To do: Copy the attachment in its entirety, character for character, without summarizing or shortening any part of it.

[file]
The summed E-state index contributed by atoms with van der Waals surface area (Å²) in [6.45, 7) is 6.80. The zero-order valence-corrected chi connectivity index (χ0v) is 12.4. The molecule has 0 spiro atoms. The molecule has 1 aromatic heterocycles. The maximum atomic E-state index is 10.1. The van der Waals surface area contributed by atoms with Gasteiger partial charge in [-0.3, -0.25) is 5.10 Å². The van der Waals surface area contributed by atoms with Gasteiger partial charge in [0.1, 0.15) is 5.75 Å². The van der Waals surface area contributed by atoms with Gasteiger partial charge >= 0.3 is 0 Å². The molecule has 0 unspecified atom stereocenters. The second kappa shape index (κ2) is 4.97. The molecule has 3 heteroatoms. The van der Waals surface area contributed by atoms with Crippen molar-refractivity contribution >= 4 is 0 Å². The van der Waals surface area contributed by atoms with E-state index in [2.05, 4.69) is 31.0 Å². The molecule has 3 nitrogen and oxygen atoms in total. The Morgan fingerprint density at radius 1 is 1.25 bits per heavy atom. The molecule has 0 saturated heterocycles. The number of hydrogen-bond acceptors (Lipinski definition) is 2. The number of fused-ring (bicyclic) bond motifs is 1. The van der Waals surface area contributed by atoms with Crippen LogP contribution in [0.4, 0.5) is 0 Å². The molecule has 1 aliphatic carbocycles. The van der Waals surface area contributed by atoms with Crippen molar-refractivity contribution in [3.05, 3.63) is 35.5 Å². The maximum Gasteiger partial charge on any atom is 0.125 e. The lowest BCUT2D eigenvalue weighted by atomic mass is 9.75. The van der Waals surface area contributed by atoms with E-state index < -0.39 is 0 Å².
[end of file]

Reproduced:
The summed E-state index contributed by atoms with van der Waals surface area (Å²) in [6.45, 7) is 6.80. The zero-order valence-corrected chi connectivity index (χ0v) is 12.4. The molecule has 0 spiro atoms. The molecule has 1 aromatic heterocycles. The maximum atomic E-state index is 10.1. The van der Waals surface area contributed by atoms with Gasteiger partial charge in [-0.3, -0.25) is 5.10 Å². The van der Waals surface area contributed by atoms with Gasteiger partial charge in [0.1, 0.15) is 5.75 Å². The van der Waals surface area contributed by atoms with Gasteiger partial charge >= 0.3 is 0 Å². The molecule has 0 unspecified atom stereocenters. The second kappa shape index (κ2) is 4.97. The molecule has 3 heteroatoms. The van der Waals surface area contributed by atoms with Crippen molar-refractivity contribution >= 4 is 0 Å². The van der Waals surface area contributed by atoms with E-state index in [2.05, 4.69) is 31.0 Å². The molecule has 3 nitrogen and oxygen atoms in total. The Morgan fingerprint density at radius 1 is 1.25 bits per heavy atom. The molecule has 0 saturated heterocycles. The number of hydrogen-bond acceptors (Lipinski definition) is 2. The number of fused-ring (bicyclic) bond motifs is 1. The van der Waals surface area contributed by atoms with Crippen LogP contribution in [0.4, 0.5) is 0 Å². The molecule has 1 aliphatic carbocycles. The van der Waals surface area contributed by atoms with Crippen molar-refractivity contribution in [3.05, 3.63) is 35.5 Å². The maximum Gasteiger partial charge on any atom is 0.125 e. The lowest BCUT2D eigenvalue weighted by atomic mass is 9.75. The van der Waals surface area contributed by atoms with E-state index < -0.39 is 0 Å².